The Aging Revolution
The History of Geriatric Health Care and What Really Matters to Older Adults
Michael J. Dowling, Charles Kenney, Maria Torroella Carney
- 304 Pages
- April 30, 2024
- ISBN: 9781510778825
- Trim Size: 6in x 9in x 0in
A history of aging in the United States and an innovative blueprint for revolutionizing care for older adults from Northwell Health, New York’s largest health care system.
The New York Times described Dr. Robert Butler as “the man who saw old age anew.” In his 1975 book Why Survive: Being Old in America, Butler argued that for far too many people old age was “a period of quiet despair . . . and muted rage” and he set out to mitigate it. Nearly five decades since he penned his book, a devoted band of brilliant physicians and others in the healthcare field have realized at least a portion of Butler’s dream: to recognize and alleviate suffering among the aging.
The Aging Revolution is the story of Butler and his disciples: women and men who saw older distressed adults in hospitals and homes, and worse: being ignored by most of the medical establishment. These revolutionaries could not ignore the suffering, and they set out—individually and collectively—to create entirely new ways of caring for aging adults to ease their suffering and improve their quality and length of life.
This revelatory book tells a story never-before told in its entirety, recounting the one of the most significant periods of improvement in American medical history. Readers will learn about pioneering individuals, concepts, and ideas that have improved the lives of millions, including: the women who placed the spotlight on delirium and falls—major issues for older adults; the campaign to build and spread Geriatric and Palliative Care; the small bands of doctors who worked the halls of Congress to create a new program that provides primary care along with home visits from healthcare professionals; and the New York-based foundation that has devoted its mission and millions exclusively to improving care and quality of life for aging adults.
Today, as a result, chronic conditions that almost always accompany old age are far more manageable. Older people enjoy more options for work and professional development, for education, for leisure and travel, for sports and maintaining physical strength and mobility. For increasing numbers of Americans, life is healthier and richer in the experiences that matter most.
Yet, aging in America can still be a challenge and, too often, particularly for the poor, a painful struggle. The range of mental and physical well-being has almost infinite variations: ninety-year-olds running marathons; sixty-five-year-olds incapacitated by stroke. While this book celebrates the incredible progress and strides made in this field, it also highlights areas that need improvement. The authors lay out specific steps that, if implemented, could ignite the aging revolution and diminish the total volume of older adults suffering in America.
Michael J. Dowling is president and chief executive officer of Northwell Health. Dowling grew up in Limerick, Ireland, earned his undergraduate degree from University College Cork (UCC), Ireland, and his master's degree from Fordham University. He played hurling with Limerick and won a National League medal and a Fitzgibbon Cup medal with UCC. Dowling was a professor of social policy and assistant dean at the Fordham University Graduate School of Social Services and director of the Fordham campus in Westchester County. He served in New York State government for twelve years, including seven years as state director of Health, Education, and Human Services, and deputy secretary to former governor Mario Cuomo. He was also commissioner of the New York State Department of Social Services.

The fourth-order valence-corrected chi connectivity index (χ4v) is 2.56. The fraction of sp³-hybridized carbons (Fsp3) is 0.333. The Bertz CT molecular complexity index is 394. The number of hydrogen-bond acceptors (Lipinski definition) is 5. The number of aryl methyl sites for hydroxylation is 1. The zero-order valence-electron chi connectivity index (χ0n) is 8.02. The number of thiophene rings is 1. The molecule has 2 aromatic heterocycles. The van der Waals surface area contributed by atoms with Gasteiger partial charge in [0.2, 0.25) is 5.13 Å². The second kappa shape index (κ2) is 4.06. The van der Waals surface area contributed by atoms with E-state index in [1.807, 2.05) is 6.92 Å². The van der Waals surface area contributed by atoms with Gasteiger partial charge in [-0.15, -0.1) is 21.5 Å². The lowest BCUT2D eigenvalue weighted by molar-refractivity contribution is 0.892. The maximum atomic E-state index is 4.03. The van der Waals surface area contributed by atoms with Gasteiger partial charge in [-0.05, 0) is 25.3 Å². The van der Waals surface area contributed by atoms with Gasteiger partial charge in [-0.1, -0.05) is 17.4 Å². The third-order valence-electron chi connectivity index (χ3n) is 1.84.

Charles Kenney serves as Chief Journalist at Northwell Health and Executive Editor of the Northwell Innovation Series. He is the author of many books, including The Best Practice: How the New Quality Movement Is Transforming Medicine, which the New York Times described as “the first large-scale history of the quality movement.” He serves on the faculty of the Institute for Healthcare Improvement in Boston.
Dr. Maria Torroella Carney is the Chief of the Division of Geriatrics and Palliative Medicine and Medical Director for Continuing Care at Northwell Health. She is Professor of Medicine at the Donald and Barbara Zucker School of Medicine at Hofstra/Northwell and served as commissioner of the Nassau County Department of Health in Long Island, New York. Trained and mentored by Drs. Robert Butler, Christine Cassel, and Diane Meier, she was selected as a 2022–2023 Health and Aging Policy Fellow and is Co-Chair of the New York State Master Plan on Aging’s Health and the Health and Wellness Subcommittee on Cognitive Health. Over the last five years, she has been dedicated to making Northwell an Age-Friendly Health System and bringing the “4M” framework to improve the quality of care to a large, integrated health system.
“I’m inspired by the people in this book who see the challenges of aging and innovate for new ways to care and support people in settings across our communities. In these case examples, there are clear models and ideas that can make a difference. This feels like the start of a movement for a better future!” —Maureen Bisognano, former CEO, Institute for Healthcare Improvement
“The Aging Revolution provides a highly readable historical account of advances in age-friendly health care. This excellent book highlights work by gifted clinicians who have made an indelible impact on modern medicine.” —Angelo Volandes, MD, MPH, Harvard Medical School